Genetic differentiation between the 20 populations was studied using pairwise Fst estimates (Additional file 2: Table S1). Genetic differentiation between both BH and BNH and BH and JB was 0.02 while between BH and YB, QC, LX, MG it was 0.01. Amongst the Korean native breeds Fst value between BNH and JB were the highest (0.06). Korean breeds had the lowest pairwise Fst values compared to other taurine and zebu breeds. Amongst the three native breeds the Fst estimates of BH with other European taurine breeds were the least. The island breeds BNH and JB were found to be more differentiated from the taurine and zebu breeds. On an average, the genetic differentiation between the Asian breeds was found to be less than the other breeds in the study.

Provesti’s genetic distances between populations were calculated using adegenet R package and were plotted as a neighbor joining tree (Additional file 1: Figure S2). The results corroborated well with the Fst analysis. Three distinct groups viz. European taurine, Asian taurine and Zebu were observed. . Korean cattle along with Japanese WAGY and Chinese YB cattle formed a separate group apart from European and African taurines. BNH and BH culminated on the same node. Due to geographical proximity YB is believed to be closely connected to BH until the Korean War [19]. HN, LX, QC, SHK and ND clubbed with zebu cattle while MG formed a group with European taurine cattle. The Korean cattle cluster was found between the European taurine on one side and Zebu on the other. It reflects the influence of European taurine and Zebu cattle on the present day Korean and Japanese cattle breeds. BH was found to be more closely related to YB (0.097), followed by BNH (0.143) and JB (0.142). Amongst the three native breeds, BNH and JB were found to be most distantly related than others (0.176). Genetic distances of Korean breeds with that of other breeds were the least with LMS (0.22) and the highest with HN (0.32). Compared to other Asian breeds genetic distance of BH from WAGY was found to be the smallest (0.202).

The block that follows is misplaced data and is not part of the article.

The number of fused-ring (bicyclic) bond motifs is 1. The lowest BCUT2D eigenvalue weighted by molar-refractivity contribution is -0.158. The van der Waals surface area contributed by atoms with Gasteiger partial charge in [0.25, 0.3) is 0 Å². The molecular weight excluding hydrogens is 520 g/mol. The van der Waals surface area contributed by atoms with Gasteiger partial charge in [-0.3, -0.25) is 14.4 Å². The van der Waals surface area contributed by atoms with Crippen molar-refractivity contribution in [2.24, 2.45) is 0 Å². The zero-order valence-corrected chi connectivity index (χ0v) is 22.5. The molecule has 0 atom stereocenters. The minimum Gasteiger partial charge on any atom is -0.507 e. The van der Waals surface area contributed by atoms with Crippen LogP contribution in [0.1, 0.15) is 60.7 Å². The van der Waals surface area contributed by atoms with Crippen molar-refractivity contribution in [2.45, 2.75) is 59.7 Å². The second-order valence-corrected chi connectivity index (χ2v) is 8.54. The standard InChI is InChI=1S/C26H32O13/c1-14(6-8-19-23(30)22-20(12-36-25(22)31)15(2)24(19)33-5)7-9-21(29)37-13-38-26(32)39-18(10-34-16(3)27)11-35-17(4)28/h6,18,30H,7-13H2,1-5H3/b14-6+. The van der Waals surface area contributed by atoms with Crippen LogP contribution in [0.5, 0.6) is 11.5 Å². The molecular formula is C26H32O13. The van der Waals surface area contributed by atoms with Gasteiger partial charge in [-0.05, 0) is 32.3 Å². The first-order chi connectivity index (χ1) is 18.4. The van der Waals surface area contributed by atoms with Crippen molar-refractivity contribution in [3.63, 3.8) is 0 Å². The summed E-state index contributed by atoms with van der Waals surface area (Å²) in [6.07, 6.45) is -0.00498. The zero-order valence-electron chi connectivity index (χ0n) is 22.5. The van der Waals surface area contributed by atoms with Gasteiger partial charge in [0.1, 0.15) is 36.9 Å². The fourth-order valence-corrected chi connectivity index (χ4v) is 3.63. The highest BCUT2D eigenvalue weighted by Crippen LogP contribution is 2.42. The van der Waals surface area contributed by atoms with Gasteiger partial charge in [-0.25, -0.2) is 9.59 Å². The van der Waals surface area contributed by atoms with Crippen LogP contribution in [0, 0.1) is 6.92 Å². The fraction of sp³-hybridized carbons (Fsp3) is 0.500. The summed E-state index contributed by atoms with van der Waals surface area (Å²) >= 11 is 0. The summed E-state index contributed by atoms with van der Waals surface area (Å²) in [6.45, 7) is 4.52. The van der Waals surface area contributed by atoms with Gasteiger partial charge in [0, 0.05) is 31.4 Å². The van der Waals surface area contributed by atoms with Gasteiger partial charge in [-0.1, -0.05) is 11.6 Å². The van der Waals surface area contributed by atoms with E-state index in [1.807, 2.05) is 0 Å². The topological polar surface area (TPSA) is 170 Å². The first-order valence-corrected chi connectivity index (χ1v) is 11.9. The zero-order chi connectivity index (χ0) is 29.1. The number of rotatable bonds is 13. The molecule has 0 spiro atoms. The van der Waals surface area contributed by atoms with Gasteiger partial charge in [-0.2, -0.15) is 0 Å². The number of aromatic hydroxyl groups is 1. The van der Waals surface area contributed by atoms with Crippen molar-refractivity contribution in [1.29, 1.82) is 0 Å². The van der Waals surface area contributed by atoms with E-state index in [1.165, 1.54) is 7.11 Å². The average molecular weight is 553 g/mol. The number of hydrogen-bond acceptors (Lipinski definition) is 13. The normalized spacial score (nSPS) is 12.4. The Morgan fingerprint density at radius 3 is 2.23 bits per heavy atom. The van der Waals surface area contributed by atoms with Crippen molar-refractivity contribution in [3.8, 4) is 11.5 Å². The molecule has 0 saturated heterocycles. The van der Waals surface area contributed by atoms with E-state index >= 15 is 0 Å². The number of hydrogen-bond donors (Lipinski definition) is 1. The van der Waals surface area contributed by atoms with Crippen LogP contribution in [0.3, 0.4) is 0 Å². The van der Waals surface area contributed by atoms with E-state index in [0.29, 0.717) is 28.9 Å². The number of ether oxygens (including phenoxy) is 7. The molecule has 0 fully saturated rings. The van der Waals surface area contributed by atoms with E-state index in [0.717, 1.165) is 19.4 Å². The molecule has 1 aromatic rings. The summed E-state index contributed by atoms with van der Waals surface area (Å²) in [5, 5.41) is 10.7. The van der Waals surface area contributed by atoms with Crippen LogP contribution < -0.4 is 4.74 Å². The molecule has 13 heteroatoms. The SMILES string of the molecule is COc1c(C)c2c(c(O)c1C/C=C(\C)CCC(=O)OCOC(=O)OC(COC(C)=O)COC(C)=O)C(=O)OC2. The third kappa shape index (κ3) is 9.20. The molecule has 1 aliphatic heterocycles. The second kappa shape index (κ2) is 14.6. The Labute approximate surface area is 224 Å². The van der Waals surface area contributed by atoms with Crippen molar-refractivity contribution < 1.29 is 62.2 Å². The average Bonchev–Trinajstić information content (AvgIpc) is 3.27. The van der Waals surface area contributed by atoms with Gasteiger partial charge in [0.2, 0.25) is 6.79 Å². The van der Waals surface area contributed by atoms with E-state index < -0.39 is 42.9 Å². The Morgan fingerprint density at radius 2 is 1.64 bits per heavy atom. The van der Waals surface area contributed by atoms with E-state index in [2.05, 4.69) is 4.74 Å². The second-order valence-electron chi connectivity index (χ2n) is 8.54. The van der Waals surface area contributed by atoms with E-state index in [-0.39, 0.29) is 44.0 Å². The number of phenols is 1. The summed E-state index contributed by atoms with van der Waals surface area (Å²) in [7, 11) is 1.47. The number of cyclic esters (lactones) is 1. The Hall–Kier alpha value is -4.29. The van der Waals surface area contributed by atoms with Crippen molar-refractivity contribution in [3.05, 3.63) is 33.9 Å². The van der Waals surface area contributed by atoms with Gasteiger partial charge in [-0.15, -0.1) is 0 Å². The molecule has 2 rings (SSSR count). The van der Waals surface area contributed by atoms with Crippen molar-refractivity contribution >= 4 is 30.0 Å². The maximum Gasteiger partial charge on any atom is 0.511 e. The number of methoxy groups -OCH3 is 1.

Population structure

Population structure of the Korean cattle breeds was studied using multivariate approach and model based methods. Principal component Analysis (PCA) was used to place the Korean Cattle breeds with respect to the European taurine, African taurine and Zebu. PCA is particularly important as it is a powerful method to capture the variation in the genotypic dataset. In our study PCA grouped the individuals in one cluster depending on the origin of population. We observed twenty clearly separated clusters (Fig. 1). The first component split the data according to taurine/indicine split and the second component divided the data according to African/European taurine split. BH, BNH, JB and YB individuals formed their individual clusters and due to genetic relatedness the clusters were formed almost overlapping with each other. Along with the closeness of Korean breeds amongst themselves they also showed closeness to WAGY. Other Asian cattle breeds lied in between the zebu and Korean cattle cluster. MG cattle formed a cluster close to Korean and Japanese cattle. In our analysis, Korean breeds formed the most compact cluster compared to other breeds known to share same ancestry. SHK (Ethiopian cattle breed), LX, ND and QC placed themselves center to all the major clusters i.e. zebu, European taurine and African taurine cluster. This shows the influence of European and indicine cattle breeds on the formation of these Asian and African breeds.